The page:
Show Abstract · Added May 31, 2013
Human cytomegaloviruses (HCMVs) are important pathogens in immunocompromised patients and newborns. The viral chemokine, vCXCL-1, of the Toledo (Tol) strain of HCMV has been implicated in HCMV virulence. Chimpanzee CMV (CCMV) has several genes with similarity to the vCXCL-1(Tol) gene, UL146. In order to test whether the CCMV viral chemokine, vCXCL-1(CCMV), is similar to vCXCL-1(Tol), we characterized its function in vitro. Receptor binding, activation, chemotaxis, signaling, and apoptosis in neutrophils were compared between vCXCL-1(Tol) and vCXCL-1(CCMV) and host chemokines. Although the homologues had similar activation potentials, chemotactic properties, and signaling, vCXCL-1(CCMV) had a approximately 70-fold lower affinity for CXCR2 and displayed differences in integrin upregulation and neutrophil apoptosis. These data demonstrate that in spite of extensive amino acid variability in vCXCL-1, CCMV may provide a model for assessing the role of vCXCL-1 in CMV pathogenesis in vivo.
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20 MeSH Terms
Directionality of point mutation and 5-methylcytosine deamination rates in the chimpanzee genome.
Jiang C, Zhao Z
(2006) BMC Genomics 7: 316
MeSH Terms: 5-Methylcytosine, Animals, Base Composition, CpG Islands, DNA Mutational Analysis, Databases, Nucleic Acid, Deamination, Evolution, Molecular, Exons, Genome, Genome, Human, Humans, Pan troglodytes, Point Mutation, Polymorphism, Single Nucleotide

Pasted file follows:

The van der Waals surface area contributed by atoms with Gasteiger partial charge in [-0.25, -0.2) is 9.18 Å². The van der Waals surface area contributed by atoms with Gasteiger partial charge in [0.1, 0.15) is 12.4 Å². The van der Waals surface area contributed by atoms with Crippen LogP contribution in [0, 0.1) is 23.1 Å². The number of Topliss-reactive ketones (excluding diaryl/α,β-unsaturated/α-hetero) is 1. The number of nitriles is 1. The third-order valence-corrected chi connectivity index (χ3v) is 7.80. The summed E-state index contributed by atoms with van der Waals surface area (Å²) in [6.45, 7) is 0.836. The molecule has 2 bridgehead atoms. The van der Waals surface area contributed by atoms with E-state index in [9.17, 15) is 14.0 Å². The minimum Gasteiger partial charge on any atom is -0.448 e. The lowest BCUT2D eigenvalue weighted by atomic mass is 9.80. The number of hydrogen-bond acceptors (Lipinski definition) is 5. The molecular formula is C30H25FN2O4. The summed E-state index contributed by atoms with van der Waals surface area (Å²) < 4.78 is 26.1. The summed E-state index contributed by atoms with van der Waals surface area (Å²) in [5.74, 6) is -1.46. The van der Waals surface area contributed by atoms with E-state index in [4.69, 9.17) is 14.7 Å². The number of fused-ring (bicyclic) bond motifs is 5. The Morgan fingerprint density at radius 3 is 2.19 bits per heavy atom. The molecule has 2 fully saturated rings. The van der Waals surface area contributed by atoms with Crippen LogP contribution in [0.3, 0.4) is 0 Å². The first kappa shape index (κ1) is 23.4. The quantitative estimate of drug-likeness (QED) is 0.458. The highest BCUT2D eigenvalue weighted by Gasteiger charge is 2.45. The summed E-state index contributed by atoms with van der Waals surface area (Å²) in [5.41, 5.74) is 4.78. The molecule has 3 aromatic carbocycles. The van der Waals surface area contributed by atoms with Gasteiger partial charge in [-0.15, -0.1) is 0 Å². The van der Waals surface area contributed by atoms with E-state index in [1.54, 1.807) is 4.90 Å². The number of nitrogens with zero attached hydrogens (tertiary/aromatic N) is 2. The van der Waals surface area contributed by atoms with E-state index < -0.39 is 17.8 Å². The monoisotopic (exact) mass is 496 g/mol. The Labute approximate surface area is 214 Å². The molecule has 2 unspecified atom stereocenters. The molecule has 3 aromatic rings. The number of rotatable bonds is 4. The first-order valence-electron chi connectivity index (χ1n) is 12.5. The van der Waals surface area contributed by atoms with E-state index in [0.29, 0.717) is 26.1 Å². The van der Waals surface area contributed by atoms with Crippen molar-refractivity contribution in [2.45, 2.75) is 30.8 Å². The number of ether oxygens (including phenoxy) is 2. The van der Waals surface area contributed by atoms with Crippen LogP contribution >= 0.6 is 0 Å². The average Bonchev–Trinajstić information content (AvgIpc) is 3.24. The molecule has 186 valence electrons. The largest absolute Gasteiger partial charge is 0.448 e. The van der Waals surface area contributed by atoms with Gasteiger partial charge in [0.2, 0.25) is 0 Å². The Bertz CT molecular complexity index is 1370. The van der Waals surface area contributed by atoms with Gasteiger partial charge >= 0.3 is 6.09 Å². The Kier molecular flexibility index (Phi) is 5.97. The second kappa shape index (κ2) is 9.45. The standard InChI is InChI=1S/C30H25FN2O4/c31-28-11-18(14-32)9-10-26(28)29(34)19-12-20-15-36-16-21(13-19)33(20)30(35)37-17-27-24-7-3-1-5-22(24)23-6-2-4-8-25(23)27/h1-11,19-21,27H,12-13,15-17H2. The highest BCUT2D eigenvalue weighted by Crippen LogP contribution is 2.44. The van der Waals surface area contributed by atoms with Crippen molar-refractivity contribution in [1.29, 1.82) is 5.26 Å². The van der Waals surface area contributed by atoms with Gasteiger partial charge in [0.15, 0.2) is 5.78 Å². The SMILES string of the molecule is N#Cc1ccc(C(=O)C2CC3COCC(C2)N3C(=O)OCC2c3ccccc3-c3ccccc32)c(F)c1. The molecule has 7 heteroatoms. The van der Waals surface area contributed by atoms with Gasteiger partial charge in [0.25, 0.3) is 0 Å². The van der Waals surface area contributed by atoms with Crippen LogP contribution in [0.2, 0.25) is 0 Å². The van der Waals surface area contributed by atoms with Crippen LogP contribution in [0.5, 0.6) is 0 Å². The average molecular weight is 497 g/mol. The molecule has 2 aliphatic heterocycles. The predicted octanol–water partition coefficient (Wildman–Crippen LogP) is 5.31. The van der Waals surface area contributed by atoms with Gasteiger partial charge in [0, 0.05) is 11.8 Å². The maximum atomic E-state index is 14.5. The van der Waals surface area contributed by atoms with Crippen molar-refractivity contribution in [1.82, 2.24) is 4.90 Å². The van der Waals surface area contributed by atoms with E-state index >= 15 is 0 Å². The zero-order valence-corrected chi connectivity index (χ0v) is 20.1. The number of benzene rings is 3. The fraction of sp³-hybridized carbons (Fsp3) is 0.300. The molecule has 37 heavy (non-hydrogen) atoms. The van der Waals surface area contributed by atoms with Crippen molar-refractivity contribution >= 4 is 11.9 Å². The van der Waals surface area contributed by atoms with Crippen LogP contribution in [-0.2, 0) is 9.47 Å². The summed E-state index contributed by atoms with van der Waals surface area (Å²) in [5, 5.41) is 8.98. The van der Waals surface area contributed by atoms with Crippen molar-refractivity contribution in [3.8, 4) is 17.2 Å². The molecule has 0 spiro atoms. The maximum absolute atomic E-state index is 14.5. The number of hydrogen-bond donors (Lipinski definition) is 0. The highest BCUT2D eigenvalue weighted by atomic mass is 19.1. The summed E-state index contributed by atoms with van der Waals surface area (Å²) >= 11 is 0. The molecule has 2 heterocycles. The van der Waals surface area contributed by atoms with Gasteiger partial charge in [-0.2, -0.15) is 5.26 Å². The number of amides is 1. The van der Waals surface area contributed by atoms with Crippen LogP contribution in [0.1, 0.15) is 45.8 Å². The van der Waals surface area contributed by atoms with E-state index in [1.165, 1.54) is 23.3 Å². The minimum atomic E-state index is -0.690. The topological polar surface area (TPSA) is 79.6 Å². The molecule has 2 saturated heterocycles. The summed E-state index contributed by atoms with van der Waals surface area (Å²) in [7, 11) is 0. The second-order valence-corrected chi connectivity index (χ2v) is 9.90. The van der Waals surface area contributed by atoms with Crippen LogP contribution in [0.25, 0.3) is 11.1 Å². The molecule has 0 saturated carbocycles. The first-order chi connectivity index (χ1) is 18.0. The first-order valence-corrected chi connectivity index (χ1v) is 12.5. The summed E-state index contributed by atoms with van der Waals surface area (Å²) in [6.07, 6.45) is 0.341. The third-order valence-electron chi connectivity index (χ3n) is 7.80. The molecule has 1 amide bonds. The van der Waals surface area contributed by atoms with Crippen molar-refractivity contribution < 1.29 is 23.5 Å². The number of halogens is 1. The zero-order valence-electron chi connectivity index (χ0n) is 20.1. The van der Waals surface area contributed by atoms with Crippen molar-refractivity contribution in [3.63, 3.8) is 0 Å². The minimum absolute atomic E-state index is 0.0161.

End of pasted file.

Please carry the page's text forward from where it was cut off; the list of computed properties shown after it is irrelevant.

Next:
Show Abstract · Added March 5, 2014
BACKGROUND - The pattern of point mutation is important for studying mutational mechanisms, genome evolution, and diseases. Previous studies of mutation direction were largely based on substitution data from a limited number of loci. To date, there is no genome-wide analysis of mutation direction or methylation-dependent transition rates in the chimpanzee or its categorized genomic regions.
RESULTS - In this study, we performed a detailed examination of mutation direction in the chimpanzee genome and its categorized genomic regions using 588,918 SNPs whose ancestral alleles could be inferred by mapping them to human genome sequences. The C-->T (G-->A) changes occurred most frequently in the chimpanzee genome. Each type of transition occurred approximately four times more frequently than each type of transversion. Notably, the frequency of C-->T (G-->A) was the highest in exons among the genomic categories regardless of whether we calculated directly, normalized with the nucleotide content, or removed the SNPs involved in the CpG effect. Moreover, the directionality of the point mutation in exons and CpG islands were opposite relative to their corresponding intergenic regions, indicating that different forces govern the nucleotide changes. Our analysis suggests that the GC content is not in equilibrium in the chimpanzee genome. Further quantitative analysis revealed that the 5-methylcytosine deamination rates at CpG sites were highly dependent on the local GC content and the lengths of SNP flanking sequences and varied among categorized genomic regions.
CONCLUSION - We present the first mutational spectrum, estimated by three different approaches, in the chimpanzee genome. Our results provide detailed information on recent nucleotide changes and methylation-dependent transition rates in the chimpanzee genome after its split from the human. These results have important implications for understanding genome composition evolution, mechanisms of point mutation, and other genetic factors such as selection, biased codon usage, biased gene conversion, and recombination.
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15 MeSH Terms